F or a man whose imagination stretches to include cuisines from across the globe in his restaurants, it is a marvel that Chef Jose Garces can simultaneously work as hard as he does to give back to his local community, Philadelphia.
He has just opened two new restaurants—Olón and Okatshe—at the Tropicana Atlantic City. In addition to launching these two distinctly flavored eateries, Garces presented one of the Garces Foundation’s crowning events. On March 24, Garces presented his “Think Local, Give Local: An Evening Benefiting the Garces Foundation” at the Loews Philadelphia Hotel.
The event—whose mission is to support the health, language, cultural skills and nutrition of the immigrant community in Philadelphia—featured a cornucopia of edible delights for guests to sample as well as cocktails and spirits, all with a local flair. Participating chefs included some of Philadelphia’s biggest culinary names from Peter Woolsey of Bistrot La Minette, Chip Roman of Blackfish, Jeremy Nolen of Brauhaus Schmitz, Townsend Wentz of Townsend to Greg Vernick of Vernick Food & Drink.
Garces took some time from his packed schedule to speak with Suburban Life/Philadelphia Life about the event, his two new restaurants and the importance—and timeliness—of giving back to the immigrant community.
What inspired you to simultaneously open two very different style—Japanese Izakaya and Ecuadorian—restaurants?
These are both concepts that have kind of been in my “bull pen” for a while in terms of waiting to put them out there in the world, with maybe at least another 10 other ideas, but these two are ones I’ve wanted to do for a while. I met with the folks at [Tropicana], Alan Ricin and Tony Rodio, who have been fabulous partners. The relationship has been so great from the beginning, but they gave me a bit of a blank check to really create something special. We walked into the old Fin space and there [are] beautiful views of the ocean [and] the beach and it kind of brought me back to my childhood visits to the beach in Ecuador called Olón. In Olón, there [are] basically a bunch of cabanas in which you camp out, there [are] great shacks and restaurants, there’s ceviche carp and so all those experiences of being here, brought me back there. ...Usually for me, a lot of times, it is about a memory or a travel experience—that kind of inspires my food. So that was really Olón.
Then I traveled to Tokyo a few times—once in filming Iron Chef and the second time I just went back with my family because I enjoyed it so much the first time. There were just so many great food experiences that I’ve had—whether it was sushi, yakitori, ramen or other various small plates—those were all great food memories and I wanted to bundle them into one place. This venue seemed like the best spot to do it in. One of the things we’ve noticed with our restaurants in Philly, like for example Village Whiskey and Tinto, having the two concepts that are pretty different from one another really helps create like a buzz or an energy, or both restaurants kind of play off each other, so there was that thought to bring two ideas together.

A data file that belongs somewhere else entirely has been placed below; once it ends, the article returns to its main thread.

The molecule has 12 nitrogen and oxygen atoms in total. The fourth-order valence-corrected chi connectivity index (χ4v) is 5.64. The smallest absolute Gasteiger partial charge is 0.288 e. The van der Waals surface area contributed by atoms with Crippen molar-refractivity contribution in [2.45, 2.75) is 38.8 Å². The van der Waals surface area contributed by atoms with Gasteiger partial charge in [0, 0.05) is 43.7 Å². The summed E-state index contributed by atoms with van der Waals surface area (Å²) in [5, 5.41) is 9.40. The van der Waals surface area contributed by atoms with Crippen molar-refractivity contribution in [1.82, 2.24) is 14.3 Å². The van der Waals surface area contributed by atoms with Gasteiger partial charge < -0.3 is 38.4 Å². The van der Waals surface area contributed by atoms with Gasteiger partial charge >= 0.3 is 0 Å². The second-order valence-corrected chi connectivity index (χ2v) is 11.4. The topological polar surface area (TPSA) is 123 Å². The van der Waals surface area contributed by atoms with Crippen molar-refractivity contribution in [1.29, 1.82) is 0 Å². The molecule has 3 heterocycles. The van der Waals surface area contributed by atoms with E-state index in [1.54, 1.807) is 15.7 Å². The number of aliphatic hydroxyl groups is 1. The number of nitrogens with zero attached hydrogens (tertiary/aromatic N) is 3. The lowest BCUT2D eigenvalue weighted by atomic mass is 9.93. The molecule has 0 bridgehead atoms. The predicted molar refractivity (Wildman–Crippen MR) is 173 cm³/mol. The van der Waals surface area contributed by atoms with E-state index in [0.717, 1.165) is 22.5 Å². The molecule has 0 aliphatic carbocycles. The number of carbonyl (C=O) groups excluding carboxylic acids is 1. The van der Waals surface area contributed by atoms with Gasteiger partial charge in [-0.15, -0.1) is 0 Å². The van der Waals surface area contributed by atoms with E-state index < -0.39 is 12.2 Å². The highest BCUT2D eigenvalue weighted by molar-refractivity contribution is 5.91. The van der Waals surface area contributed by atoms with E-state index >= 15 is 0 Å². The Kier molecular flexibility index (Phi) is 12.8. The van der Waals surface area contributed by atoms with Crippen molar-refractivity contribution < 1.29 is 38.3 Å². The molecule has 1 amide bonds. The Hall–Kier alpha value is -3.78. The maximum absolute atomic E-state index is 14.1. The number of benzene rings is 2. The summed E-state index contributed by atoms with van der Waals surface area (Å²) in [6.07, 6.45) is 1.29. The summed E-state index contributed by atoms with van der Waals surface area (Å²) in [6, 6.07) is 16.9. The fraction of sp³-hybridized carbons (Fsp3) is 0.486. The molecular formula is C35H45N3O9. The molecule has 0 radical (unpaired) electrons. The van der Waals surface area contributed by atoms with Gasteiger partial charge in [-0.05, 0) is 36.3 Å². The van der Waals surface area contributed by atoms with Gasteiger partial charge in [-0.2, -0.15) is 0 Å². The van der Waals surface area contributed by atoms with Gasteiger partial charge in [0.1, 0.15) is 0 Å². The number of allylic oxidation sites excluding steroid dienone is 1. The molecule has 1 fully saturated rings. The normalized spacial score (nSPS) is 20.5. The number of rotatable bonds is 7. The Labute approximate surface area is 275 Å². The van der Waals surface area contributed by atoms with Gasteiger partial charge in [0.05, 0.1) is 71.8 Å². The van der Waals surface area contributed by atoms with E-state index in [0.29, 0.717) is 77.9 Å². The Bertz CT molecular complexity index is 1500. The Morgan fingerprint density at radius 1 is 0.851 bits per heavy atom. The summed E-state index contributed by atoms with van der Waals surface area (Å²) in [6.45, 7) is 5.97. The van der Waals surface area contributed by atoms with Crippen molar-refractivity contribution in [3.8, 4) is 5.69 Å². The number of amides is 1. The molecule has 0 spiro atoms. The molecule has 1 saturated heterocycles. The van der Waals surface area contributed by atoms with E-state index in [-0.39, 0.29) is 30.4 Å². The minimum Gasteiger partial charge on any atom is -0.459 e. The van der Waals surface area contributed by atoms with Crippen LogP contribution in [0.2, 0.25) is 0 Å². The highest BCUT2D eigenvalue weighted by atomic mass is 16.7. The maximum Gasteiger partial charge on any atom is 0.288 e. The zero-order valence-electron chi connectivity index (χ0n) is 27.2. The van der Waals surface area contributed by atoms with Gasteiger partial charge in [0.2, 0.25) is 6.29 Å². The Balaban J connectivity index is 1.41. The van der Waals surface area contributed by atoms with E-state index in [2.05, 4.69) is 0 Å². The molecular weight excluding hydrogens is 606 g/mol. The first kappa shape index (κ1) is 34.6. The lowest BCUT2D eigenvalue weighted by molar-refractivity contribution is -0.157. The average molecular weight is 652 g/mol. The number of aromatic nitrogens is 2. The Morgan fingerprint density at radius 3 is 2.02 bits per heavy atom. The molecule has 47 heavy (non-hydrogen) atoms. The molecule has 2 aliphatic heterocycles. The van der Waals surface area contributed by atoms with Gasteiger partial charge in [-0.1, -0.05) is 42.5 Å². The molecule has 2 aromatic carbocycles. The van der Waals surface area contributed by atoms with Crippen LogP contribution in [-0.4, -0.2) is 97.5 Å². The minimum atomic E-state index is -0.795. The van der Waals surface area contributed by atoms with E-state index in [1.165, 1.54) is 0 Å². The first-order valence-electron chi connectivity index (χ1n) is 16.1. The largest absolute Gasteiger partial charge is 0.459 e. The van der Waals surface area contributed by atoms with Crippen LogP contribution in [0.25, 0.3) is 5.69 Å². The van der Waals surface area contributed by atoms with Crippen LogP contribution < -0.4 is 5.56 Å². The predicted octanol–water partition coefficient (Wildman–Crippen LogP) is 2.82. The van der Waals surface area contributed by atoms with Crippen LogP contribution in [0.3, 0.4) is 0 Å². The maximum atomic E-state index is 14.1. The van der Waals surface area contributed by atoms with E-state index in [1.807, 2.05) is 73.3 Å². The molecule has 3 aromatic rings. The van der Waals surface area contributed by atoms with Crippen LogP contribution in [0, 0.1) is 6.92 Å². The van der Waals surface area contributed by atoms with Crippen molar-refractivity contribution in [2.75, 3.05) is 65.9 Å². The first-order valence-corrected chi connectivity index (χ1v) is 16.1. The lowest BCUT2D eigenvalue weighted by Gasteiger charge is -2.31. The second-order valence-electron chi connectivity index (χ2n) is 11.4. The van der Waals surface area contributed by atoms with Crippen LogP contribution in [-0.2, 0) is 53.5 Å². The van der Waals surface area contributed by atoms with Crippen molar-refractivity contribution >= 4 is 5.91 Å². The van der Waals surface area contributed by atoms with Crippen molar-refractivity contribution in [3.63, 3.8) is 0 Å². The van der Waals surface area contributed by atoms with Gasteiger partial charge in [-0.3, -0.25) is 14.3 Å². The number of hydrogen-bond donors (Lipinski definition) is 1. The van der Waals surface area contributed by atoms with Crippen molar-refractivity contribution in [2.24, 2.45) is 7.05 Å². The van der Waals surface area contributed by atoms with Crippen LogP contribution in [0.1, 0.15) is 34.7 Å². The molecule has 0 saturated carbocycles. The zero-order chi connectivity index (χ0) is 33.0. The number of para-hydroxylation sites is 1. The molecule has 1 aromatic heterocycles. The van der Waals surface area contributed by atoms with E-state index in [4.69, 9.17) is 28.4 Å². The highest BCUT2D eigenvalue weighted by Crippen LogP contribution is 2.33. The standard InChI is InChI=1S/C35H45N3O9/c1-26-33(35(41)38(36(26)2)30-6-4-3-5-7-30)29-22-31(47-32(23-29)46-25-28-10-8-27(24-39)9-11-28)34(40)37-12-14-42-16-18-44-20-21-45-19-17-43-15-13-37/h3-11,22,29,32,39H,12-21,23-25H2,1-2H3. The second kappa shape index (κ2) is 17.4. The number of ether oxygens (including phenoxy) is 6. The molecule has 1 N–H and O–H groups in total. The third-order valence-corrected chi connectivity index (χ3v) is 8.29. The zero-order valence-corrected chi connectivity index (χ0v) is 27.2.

What will Olón and Okatshe have in common?
Great seafood because we’ve got a number of great ceviches … raw bar items and then we have a great sushi/sashimi/maki program at Okatshe.
You also held the Garces Foundation gala. What was the inspiration behind it?
“Think Local, Give Local” had tastings from some of the area’s brightest chefs, the food [was served] at the Loews Hotel in Philly. … This is our fifth year in the foundation and we recognize immigrant communities as an essential part of the hospitality industry. Since 2012, the Garces Foundation has provided health, nutrition and education resources for immigrant families in need, so that’s really the core of it. My parents both emigrated from Ecuador back in the 1960s [and] I was born in Chicago, so it’s a topic that’s pretty close to my heart. It’s just an opportunity for me to give back or pay it forward.
Do you feel the work of the Garces Foundation is particularly important at this point in history?
I think it definitely is. There is definitely a feeling in the air that is happening. I consider the people I work with to be my extended family and I’ve always encouraged them to speak up because I feel it’s important to let everyone be heard and more than ever, it feels like that’s kind of … I don’t want to say ‘under attack,’ but it’s something that is important to me. It has been for a long time and I continue to support it.
To learn more about the Garces Foundation and the gala, visit GarcesFoundation.org.
Photo courtesy of Daniel Krieger
Published (and copyrighted) in Suburban Life Magazine, April, 2017.
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